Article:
Our Bicycle-Friendly Driver program is directly modeled on the successful course created and led by The City of Fort Collins FC Bikes (FC Bikes). Since launching their program in late 2015, FC Bikes has certified 3,500 drivers in Northern Colorado including fleet drivers, city staff, high schoolers and the general public. They have shared their curriculum with 44 states and three countries.
The Bicycle-Friendly Driver course is a one-to-two-hour, in-person class educating drivers on the best and safest ways to share the road with people on bikes through discussions on crash data, legal and illegal behavior of both drivers and bicyclists and how to navigate on-street infrastructure. The course concludes with an exam and evaluation, and those who pass receive a Bicycle-Friendly Driver certificate and vehicle window sticker.
After becoming certified herself, Bicycle Colorado’s education program manager along with our development director began discussions with FC Bikes about how Bicycle Colorado could help spread the program statewide. We started by certifying our staff in a course led by the developers of the program, Jamie Gaskill-Fox, FC Bikes Program Specialist and Bicycle Ambassador, Scott Sampl.
“While educating bicyclists is an essential part of the overall safety picture and is still a component of this application, many motor vehicle drivers are often not reached through these bicyclist-focused programs. The Bicycle-Friendly Driver program was developed to fill this gap in road user safety education,” said Jamie Gaskill-Fox in her letter of support for our grant application.
“Bicycle Colorado has the opportunity to advance these goals by helping the Bicycle-Friendly Driver Program and bicyclist education reach the rest of the state, starting with the municipalities identified in their application,” she continued.
Evaluations of FC Bikes’ Bicycle-Friendly Driver course demonstrated that over 50% of participants felt more confident about riding a bicycle after the program. The course also allowed FC Bikes to reach 10.3% more “No Way No How” riders who do not have the perspective of a bicyclist and can greatly benefit from this driver education. We look forward to similarly increasing riders’ confidence and reaching a wider audience of non-bicyclists through Bicycle-Friendly Drivers.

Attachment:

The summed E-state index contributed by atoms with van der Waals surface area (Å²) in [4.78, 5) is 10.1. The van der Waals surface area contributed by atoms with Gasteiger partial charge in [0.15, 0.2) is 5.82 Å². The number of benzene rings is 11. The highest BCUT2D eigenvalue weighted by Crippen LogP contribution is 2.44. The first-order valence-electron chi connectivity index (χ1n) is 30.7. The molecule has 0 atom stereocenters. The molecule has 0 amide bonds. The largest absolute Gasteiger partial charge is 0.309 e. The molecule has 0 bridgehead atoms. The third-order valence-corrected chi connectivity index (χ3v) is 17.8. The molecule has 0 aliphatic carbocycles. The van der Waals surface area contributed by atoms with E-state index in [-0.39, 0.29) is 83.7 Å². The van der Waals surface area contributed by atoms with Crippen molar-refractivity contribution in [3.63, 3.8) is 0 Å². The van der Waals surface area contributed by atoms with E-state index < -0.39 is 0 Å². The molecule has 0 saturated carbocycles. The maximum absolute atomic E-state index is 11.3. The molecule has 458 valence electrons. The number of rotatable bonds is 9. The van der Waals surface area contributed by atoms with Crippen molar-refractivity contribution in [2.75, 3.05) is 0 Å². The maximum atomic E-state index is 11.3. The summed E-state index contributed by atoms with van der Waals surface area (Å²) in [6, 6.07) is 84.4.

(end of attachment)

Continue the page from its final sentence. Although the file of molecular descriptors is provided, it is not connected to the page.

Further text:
While Bicycle-Friendly Driver courses help drivers be safer on the road, bicyclists play an important role in safety as well. Our Confident Commuting course will teach existing and prospective bicycle commuters rules of the road. We’ll equip them with knowledge about being visible, predictable and have the skills to more safely navigate streets alongside cars.
About the Road to Zero Initiative
In 2016, The National Safety Council, in partnership with the Federal Highway Administration, Federal Motor Carrier Safety Administration, and National Highway Traffic Safety Administration, announced in the Road to Zero initiative with the purpose to eliminate roadway fatalities by 2050.
The Road to Zero Initiative believes that zero roadway deaths is attainable based on these fundamental principles:
Roadway fatalities are preventable.
A future with zero roadway deaths is more attainable than ever. The emergence of advanced driver assistance systems and the promise of self-driving cars, together with evidence-based roadway and behavioral interventions, offer the potential for dramatic safety improvements.
Safe systems promote safe infrastructure, roadway users, vehicles and a focus on strengthening safety culture.